[If you haven’t seen the predecessors, you can find them all here.]
Church growth during the 1960s and 70s placed increased pressure on the apostles in their role in local priesthood organization and regulation to say nothing of bureaucratic administration at headquarters. Stake conferences were reduced in number to 2 per year, the First Council, the Assistants and Regional Representatives were in place, but more help would be needed based on growth predictions. In 1975, the First Presidency and the Twelve made public the decision to reconstitute the First Quorum. The First Council would again be known as the Presidency of the Seventy. Three new men were called into the quorum and the first quorum was defined as a body of general authorities.
One year previous to this, seventies quorums were redistributed to stake jurisdictions, no longer would quorums cross stake boundaries. For some decades, stake presidents were authorized to use the seventies in various ways. Now they had them where they wanted them. The stake seventies presidencies were now the stake mission presidencies. The First Council’s role was again diminished in the lives of the quorums.
In 1976, the office of Assistant to the Twelve was abolished, and those high priests were ordained seventies and placed in the first quorum of the Seventy. A number of long-time First Council members expressed their joy over this move. But the return of the first quorum meant reloading it not with local seventies or elders but with men of wide experience in local leadership. The constituency of the Presidency of the Seventy would change, and the members of the old First Council gradually moved out of the presidency and into the first quorum.
Other changes were afoot. Term of service was about to become an issue. Membership in the First Council had been a lifetime call baring release for cause or promotion. Now that would change. It was experimental. At first it was announced that some members of the first quorum would be called in temporary 3-5 year service. Then a second quorum of seventy (also general authorities — 1989) was opened and its membership contained these men with limited time of service. An “Emeritus status” was then approved and it was announced that members of the first quorum would retire to that status as needed. Finally a firm maximum date of 70 years of age was confirmed. Health concerns might speed the date of emeritus status. The point here was to maintain a vigorous membership that could not be crippled by age or health as so often was the case in the First Presidency and Twelve and to provide a larger selection of men the opportunity to serve.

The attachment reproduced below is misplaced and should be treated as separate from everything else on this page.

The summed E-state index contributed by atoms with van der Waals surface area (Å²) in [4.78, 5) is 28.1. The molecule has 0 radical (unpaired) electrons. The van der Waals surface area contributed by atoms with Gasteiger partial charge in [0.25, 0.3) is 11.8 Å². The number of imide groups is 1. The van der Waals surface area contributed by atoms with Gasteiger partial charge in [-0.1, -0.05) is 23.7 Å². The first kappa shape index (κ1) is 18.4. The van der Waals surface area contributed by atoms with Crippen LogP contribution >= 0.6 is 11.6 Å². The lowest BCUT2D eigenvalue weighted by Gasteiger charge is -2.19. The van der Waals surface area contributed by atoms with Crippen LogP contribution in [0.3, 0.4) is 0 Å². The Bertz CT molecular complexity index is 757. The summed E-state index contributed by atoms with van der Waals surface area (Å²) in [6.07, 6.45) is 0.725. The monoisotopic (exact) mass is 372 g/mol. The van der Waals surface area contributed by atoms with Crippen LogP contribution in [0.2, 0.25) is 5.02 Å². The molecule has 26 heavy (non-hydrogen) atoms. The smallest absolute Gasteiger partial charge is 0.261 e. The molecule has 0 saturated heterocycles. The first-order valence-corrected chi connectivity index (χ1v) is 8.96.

In 1997 the previously announced “Area Authorities” (effectively replacing the Regional Representatives – See President Gordon B. Hinckley’s explanation here.) were brought into the fold and ordained as seventies. Eventually their title moved to “Area Seventy” and the number of quorums increased to eight in 2005. In 2010, their authority was enhanced from advisory status and “by assignment” supervision to one of “line” authority. It will be interesting to see what further evolution comes to the office.
On a final note, in the October 1986 General Priesthood session of the LDS General Conference, President Ezra Taft Benson announced that seventies quorums in stakes were discontinued and seventies in stakes would now join with the elders quorums. The policy continued the 1901 effected reduction in the need for local seventies quorums.
I’m curious. Are there any seventies out there from that era, never ordained high priests? Fess up if you know someone in this category.
 Fixed quorum membership had been abolished long before. When you moved, you joined the quorum in your new location at least by 1884. The policy was tweaked from time to time. Stake presidents were now (1974) authorized to ordain seventies, with First Council approval.
 “Line” authority means an officer is in the chain of command so to speak. Such officers have defined decision-making boundaries which determine what issues have to be passed up the chain and which they can decide themselves. Mission presidents within the U.S. for example now are under the supervision of an Area Seventy, whereas previous to this the AS functioned in a council advisory capacity. Same with stake and temple presidents I think. (One man described to me his tour as mission president as the time when he had a thousand bosses.)